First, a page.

The S&P 500 Index fell 0.3% in afternoon trading and took a breather from the four-day losing streak, which brought it to a record high. As of 12:41 pm Eastern Time, the Dow Jones Industrial Average fell 30 points, or 0.1%, to 31,067, and the Nasdaq Composite Index fell 0.6%.
Analysts said that after the wave of optimism, after the recent surge in stocks to bond yields to commodities, it is not surprising that there has been a correction. As Democrats begin to control Washington, investors expect Congress to try as soon as possible to provide more stimulus to the economy by increasing cash payments for Americans and other programs. This is built on enthusiasm, which has been built on the strong economic recovery with the launch of the COVID-19 vaccine later this year.
Eight in the morning
Today, the coronavirus infection has exceeded 90 million confirmed cases. This is because more and more countries have begun to fight for the wider spread of the stronger strain. The disease has now killed nearly 2 million people worldwide.
According to statistics from John Hopkins University on Sunday, the number of infections worldwide has doubled in just 10 weeks. As of the end of October, COVID-19 infections had reached 45 million.
As of early Monday morning, John Hopkins had counted 90,260,464 infections confirmed by the government and other entities tracking cases.
The United States has currently infected more than 22.2 million cases of the virus, and most cases and most deaths in the world have been confirmed. The number of cases in the United States is more than twice that in India, which has recorded nearly 10.5 million infections.
Storyline on Monday morning
North Carolina is continuing to transition to Phase 1B of the COVID-19 vaccine rollout plan. The state is taking doses for residents over 75 years of age.
Wake County Hospitals such as WakeMed are preparing for Phase 1B to help people 75 years and older get the COVID-19 vaccine. Wake County public health officials hope to begin this process on January 19. A call will be set up to make an appointment later this week. People can also schedule appointments online.
The vaccine for stage 1B requires two injections to protect it.
The launch of Phase 1B will also begin in other areas of the region this week. Cape Fear Valley Health, Moore County Health Department and Lenoir County Livestock Arena will provide COVID-19 vaccination clinics in the coming days. Last week, people across the state flocked to COVID-19 vaccination clinics. The local health organization wants to simplify the process.
In Raleigh this week, COVID-19 testing clinics will be held at Biltmore Hills Park and Buffaloe Road Sports Park. Ting Park in Holly Springs will also be a testing ground. No appointment is required.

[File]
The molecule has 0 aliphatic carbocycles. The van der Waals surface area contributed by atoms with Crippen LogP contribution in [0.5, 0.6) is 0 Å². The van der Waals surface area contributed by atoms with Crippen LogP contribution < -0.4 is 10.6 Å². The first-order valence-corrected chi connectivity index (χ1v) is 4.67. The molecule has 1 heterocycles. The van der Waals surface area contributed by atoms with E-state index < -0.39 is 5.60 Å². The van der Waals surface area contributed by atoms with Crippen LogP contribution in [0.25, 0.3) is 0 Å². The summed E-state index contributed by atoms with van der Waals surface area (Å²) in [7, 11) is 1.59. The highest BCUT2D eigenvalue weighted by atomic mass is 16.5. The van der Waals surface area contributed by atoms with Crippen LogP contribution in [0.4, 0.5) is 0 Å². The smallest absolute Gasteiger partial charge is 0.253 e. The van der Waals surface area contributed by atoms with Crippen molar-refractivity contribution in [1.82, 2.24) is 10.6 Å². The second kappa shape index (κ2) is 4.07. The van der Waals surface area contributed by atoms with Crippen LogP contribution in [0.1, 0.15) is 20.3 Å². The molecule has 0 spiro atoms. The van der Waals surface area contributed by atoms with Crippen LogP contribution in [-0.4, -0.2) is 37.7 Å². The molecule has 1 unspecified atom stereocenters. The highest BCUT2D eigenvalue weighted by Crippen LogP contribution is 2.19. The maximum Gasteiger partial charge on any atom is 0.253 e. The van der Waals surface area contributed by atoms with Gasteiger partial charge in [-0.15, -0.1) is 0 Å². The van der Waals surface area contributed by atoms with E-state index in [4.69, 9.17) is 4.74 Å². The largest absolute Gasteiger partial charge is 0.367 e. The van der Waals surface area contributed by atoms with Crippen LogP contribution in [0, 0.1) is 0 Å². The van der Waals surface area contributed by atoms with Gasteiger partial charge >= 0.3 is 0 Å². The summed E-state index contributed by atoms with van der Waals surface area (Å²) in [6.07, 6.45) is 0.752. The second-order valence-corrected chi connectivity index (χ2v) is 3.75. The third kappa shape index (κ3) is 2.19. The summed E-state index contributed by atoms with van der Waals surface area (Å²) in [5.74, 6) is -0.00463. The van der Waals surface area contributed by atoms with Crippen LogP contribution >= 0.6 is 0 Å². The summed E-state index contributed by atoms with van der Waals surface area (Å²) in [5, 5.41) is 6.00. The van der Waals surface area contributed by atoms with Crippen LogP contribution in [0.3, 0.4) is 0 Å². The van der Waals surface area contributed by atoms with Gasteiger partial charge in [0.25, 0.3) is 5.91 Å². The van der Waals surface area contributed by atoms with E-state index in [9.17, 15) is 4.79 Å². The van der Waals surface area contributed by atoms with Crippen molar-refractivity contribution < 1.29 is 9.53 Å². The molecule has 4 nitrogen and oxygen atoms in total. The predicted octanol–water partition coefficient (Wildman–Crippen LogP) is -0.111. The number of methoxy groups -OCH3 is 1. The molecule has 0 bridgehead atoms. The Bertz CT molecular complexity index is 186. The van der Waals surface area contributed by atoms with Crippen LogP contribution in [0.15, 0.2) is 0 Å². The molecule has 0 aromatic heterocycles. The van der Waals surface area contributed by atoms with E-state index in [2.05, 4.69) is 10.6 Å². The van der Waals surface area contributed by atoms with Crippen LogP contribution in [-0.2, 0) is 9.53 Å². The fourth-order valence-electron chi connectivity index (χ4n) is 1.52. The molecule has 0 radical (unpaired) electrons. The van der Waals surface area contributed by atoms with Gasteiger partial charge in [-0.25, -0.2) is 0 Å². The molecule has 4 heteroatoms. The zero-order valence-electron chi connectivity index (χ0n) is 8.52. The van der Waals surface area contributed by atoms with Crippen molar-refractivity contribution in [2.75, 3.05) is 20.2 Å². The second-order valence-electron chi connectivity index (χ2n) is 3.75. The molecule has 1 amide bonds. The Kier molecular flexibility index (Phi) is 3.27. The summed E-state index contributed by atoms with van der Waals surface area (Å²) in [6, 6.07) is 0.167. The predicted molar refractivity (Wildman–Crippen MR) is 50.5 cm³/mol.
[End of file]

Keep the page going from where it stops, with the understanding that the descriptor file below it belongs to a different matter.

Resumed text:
President-elect Biden will receive a second dose of his vaccine on Monday.
Cape Fear Valley Health announced that it will open a schedule for the COVID-19 vaccine from Wednesday, January 13th, to all of its hospital campuses, including Cape Fear Valley Medical Center in Fayetteville and Cape Fear Valley Hospitals in Hoke and Bladen counties.
The health care system stated that it is currently vaccinating Phase 1B and Group 1B, which includes individuals 75 years of age and older, as well as continuing to vaccinate health care workers with the first and second doses during Phase 1A.
For those who wish to make an appointment, click here.
Cape Fear Valley Health will also provide a full-day “first come, first serve” clinic at the Medical Center and Hoke Hospital on January 12 (Tuesday).
After three consecutive days of record-breaking COVID-19 indicators, the state reported 8,833 new cases on Sunday, bringing the total to 623,188.
In 95% of hospital reports, 3,774 COVID-19 patients in North Carolina are in hospital.
According to NCDHHS data, there are 368 ICUs and 5,056 inpatient beds across the state.
Another 142 people died from the virus in North Carolina, bringing the total to 7,567.
The daily positive test percentage was 13.7%, slightly lower than Saturday’s 14.8%.
According to data from Johns Hopkins University, there have been 22,138,725 COVID-19 cases across the United States since March.
The more contagious COVID-19 mutation in NC is “possible” and may produce false negative tests
Wake County health officials stated that they will be vaccinating residents 75 years and older with COVID-19 starting on Tuesday, January 19.
Wake said: “We have taken an important step in providing protection to health care workers. Now, we are ready to vaccinate older residents. If they are infected with this virus, they are at greater risk of serious health problems. ,” Matt Calabria, chairman of the County Commissioner’s Committee. “We strongly encourage people over 75 to consider putting up their sleeves and taking measures to protect themselves and their loved ones from COVID-19.”
North Carolina has recorded another record in the COVID-19 pandemic, reporting more than 11,500 new cases in a single day. This is more than 10,000 cases for two consecutive days.
The state reported 11,581 new cases, bringing the total to 614,355.
Throughout North Carolina, 3,871 COVID-19 patients are in hospital. A drop of 89, but the highest during the pandemic.
Another 97 people in North Carolina have died from the virus, bringing the total to 7,425.
The daily percentage of positive tests was 14.8%, which was higher than last Friday’s 13.9%.
According to data from Johns Hopkins University, there have been 21,871,822 COVID-19 cases across the United States since March.